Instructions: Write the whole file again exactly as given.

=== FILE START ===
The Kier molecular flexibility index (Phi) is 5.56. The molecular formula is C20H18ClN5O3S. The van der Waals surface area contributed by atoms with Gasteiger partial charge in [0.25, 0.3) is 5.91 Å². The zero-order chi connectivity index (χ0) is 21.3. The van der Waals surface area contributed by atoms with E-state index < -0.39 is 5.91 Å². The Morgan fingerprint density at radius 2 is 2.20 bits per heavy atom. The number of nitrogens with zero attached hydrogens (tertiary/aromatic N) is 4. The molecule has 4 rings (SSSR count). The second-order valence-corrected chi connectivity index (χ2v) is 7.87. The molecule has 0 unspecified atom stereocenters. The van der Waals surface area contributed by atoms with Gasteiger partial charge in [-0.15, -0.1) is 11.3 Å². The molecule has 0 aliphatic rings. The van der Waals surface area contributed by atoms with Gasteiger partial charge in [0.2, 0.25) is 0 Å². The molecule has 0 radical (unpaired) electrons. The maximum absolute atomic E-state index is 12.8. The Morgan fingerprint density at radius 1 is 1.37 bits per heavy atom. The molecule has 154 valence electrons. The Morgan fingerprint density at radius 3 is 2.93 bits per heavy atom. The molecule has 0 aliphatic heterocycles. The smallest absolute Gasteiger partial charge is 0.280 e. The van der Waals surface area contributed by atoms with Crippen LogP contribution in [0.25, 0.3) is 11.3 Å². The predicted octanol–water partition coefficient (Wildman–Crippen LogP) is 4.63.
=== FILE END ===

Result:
The Kier molecular flexibility index (Phi) is 5.56. The molecular formula is C20H18ClN5O3S. The van der Waals surface area contributed by atoms with Gasteiger partial charge in [0.25, 0.3) is 5.91 Å². The zero-order chi connectivity index (χ0) is 21.3. The van der Waals surface area contributed by atoms with E-state index < -0.39 is 5.91 Å². The Morgan fingerprint density at radius 2 is 2.20 bits per heavy atom. The number of nitrogens with zero attached hydrogens (tertiary/aromatic N) is 4. The molecule has 4 rings (SSSR count). The second-order valence-corrected chi connectivity index (χ2v) is 7.87. The molecule has 0 unspecified atom stereocenters. The van der Waals surface area contributed by atoms with Gasteiger partial charge in [-0.15, -0.1) is 11.3 Å². The molecule has 0 aliphatic rings. The van der Waals surface area contributed by atoms with Gasteiger partial charge in [0.2, 0.25) is 0 Å². The molecule has 0 radical (unpaired) electrons. The maximum absolute atomic E-state index is 12.8. The Morgan fingerprint density at radius 1 is 1.37 bits per heavy atom. The molecule has 154 valence electrons. The Morgan fingerprint density at radius 3 is 2.93 bits per heavy atom. The molecule has 0 aliphatic heterocycles. The smallest absolute Gasteiger partial charge is 0.280 e. The van der Waals surface area contributed by atoms with Crippen LogP contribution in [0.25, 0.3) is 11.3 Å². The predicted octanol–water partition coefficient (Wildman–Crippen LogP) is 4.63.